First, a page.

Alexandra Denton’s second Shura album ‘forevher’ essays the thrills and anxieties of falling in love.
Fusing harsh noise dynamics with blissful pop, Benjamin John Power’s fourth Blanck Mass album ‘Animated Violence Mild’ finds pleasure in pain, and vice versa.
Aided by St. Vincent on production, ‘The Center Won’t Hold’ boasts the widest range of sonic influences for any Sleater-Kinney album so far.
On ‘Any Human Friend’, Marika Hackman reclaims female sexuality in pop music and redefines it on her terms, through truthful and passionate songwriting.
Justin Vernon’s fourth Bon Iver album ‘i, i’ emphasises the balance that needs to be struck between community and the individual, and is his warmest music yet.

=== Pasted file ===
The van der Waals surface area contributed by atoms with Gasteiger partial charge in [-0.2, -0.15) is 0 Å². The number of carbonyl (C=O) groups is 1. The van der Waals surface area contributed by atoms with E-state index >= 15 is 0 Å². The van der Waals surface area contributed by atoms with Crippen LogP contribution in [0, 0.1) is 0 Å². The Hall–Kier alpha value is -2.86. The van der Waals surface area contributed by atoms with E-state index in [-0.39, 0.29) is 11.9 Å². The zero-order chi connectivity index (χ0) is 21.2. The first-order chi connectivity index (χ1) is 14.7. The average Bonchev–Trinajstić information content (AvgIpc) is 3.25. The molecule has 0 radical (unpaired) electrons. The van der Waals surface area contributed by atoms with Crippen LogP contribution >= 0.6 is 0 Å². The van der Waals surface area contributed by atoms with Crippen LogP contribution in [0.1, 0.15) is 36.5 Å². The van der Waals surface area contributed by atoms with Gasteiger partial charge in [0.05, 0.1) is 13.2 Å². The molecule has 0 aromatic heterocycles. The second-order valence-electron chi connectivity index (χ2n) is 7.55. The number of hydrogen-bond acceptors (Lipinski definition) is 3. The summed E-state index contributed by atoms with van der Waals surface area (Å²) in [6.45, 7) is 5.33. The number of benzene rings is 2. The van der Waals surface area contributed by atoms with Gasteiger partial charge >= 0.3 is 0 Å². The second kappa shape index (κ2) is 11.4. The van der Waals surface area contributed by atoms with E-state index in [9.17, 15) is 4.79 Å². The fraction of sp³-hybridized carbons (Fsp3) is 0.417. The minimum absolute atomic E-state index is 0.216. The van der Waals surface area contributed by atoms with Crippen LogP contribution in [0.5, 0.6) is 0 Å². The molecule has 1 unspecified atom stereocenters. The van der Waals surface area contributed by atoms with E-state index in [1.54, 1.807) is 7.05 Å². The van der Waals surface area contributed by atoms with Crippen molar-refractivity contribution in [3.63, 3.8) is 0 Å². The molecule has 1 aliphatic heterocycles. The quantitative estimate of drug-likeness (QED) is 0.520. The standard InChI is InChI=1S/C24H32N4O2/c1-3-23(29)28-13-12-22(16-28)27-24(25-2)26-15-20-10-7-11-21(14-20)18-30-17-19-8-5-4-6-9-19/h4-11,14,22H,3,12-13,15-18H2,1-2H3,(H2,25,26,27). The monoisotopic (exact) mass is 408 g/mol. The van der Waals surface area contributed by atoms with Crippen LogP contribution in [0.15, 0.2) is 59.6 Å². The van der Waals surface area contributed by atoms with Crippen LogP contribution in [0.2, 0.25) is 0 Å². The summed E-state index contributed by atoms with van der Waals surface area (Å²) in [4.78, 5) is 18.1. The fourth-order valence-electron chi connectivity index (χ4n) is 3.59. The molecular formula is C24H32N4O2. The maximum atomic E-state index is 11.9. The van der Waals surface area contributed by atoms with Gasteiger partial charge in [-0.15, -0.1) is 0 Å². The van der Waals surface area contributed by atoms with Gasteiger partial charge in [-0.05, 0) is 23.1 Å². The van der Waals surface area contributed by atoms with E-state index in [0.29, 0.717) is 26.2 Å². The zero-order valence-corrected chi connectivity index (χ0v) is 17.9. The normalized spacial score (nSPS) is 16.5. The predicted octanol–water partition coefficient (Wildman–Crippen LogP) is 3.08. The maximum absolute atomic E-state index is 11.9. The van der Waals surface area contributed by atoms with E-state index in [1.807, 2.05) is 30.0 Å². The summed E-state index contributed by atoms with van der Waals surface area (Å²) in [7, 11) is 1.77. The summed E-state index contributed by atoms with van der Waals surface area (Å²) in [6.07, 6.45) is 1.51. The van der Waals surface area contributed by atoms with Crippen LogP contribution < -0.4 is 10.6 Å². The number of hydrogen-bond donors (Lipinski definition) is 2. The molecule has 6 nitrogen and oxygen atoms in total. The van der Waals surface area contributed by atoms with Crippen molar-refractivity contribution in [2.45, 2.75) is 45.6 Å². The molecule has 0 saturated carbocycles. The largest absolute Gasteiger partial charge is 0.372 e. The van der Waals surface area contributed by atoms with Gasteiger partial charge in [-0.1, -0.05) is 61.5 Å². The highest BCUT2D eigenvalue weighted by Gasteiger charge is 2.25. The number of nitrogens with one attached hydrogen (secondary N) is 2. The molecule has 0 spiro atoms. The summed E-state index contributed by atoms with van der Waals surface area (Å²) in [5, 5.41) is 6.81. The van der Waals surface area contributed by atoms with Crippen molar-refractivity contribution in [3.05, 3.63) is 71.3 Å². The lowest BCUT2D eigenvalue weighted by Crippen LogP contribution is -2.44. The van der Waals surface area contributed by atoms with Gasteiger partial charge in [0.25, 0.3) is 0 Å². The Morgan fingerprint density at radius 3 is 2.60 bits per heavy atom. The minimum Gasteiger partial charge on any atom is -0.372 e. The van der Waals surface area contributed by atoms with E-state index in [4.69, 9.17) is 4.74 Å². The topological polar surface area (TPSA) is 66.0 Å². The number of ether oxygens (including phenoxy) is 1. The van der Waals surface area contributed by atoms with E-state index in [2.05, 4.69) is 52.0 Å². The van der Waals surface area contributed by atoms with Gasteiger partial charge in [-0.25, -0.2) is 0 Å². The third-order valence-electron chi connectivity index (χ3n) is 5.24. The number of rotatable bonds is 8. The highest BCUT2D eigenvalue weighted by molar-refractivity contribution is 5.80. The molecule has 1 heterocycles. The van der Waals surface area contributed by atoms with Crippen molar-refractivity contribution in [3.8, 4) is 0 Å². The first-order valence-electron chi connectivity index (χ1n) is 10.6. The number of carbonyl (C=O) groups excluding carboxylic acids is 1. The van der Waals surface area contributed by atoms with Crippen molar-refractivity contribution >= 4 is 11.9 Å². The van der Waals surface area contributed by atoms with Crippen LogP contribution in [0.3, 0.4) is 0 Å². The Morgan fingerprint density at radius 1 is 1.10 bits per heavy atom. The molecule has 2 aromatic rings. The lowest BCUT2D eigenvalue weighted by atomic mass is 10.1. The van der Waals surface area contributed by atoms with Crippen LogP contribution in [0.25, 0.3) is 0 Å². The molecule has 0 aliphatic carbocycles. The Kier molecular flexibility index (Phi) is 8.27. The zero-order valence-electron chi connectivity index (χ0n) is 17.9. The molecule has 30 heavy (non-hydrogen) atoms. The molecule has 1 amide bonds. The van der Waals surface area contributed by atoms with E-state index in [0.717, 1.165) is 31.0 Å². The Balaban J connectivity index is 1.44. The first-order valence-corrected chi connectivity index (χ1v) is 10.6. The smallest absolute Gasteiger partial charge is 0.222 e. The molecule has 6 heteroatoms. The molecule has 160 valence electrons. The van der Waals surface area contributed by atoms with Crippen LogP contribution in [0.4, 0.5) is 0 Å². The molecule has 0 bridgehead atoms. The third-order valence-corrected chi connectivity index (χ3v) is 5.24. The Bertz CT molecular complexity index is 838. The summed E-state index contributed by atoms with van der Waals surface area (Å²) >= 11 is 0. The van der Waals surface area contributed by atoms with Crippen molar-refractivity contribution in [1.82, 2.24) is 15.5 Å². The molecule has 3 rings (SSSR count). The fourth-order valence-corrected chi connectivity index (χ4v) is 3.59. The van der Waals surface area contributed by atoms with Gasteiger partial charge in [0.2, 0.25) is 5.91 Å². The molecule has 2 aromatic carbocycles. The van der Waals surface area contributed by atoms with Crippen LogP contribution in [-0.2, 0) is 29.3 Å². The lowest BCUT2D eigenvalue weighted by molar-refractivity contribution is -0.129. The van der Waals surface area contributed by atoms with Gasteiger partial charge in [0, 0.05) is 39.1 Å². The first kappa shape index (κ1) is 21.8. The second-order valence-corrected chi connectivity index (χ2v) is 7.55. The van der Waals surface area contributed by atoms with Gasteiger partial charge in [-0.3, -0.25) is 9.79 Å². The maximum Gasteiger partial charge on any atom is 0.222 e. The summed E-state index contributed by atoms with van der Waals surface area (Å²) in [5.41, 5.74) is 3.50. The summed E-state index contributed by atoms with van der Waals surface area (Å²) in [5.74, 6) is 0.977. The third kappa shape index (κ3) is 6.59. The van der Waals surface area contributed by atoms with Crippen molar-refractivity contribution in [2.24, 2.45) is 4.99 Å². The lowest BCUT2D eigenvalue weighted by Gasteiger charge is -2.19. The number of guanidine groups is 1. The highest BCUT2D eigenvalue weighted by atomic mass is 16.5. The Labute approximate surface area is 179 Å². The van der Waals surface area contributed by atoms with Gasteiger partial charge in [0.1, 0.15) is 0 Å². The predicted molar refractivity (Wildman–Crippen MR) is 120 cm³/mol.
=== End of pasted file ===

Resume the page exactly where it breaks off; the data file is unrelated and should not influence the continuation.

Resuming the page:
Two years on from her instant viral success, Claire Cottrill’s first proper Clairo album ‘Immunity’ showcases a vulnerable yet composed and open-minded artist.
‘Blood Year’, the seventh album by Canadian post-metal stalwarts Russian Circles, is sadly their weakest and most inconsistent record to date.
With their carefully observed retro pop stylings, Mini Mansions should sound far more enjoyable and effortless than they do on ‘Guy Walks Into A Bar…’
Kaiser Chiefs once accurately expressed dissatisfaction with the modern world, but now that 2019 is genuinely a mess, they’re making prosaic, generic ‘anthems’ with no distinguishing qualities.
Chance The Rapper’s first official album ‘The Big Day’ showcases Chancelor Bennett’s obvious talents, and addresses maturity and responsibility, but buckles under the weight of its ambition.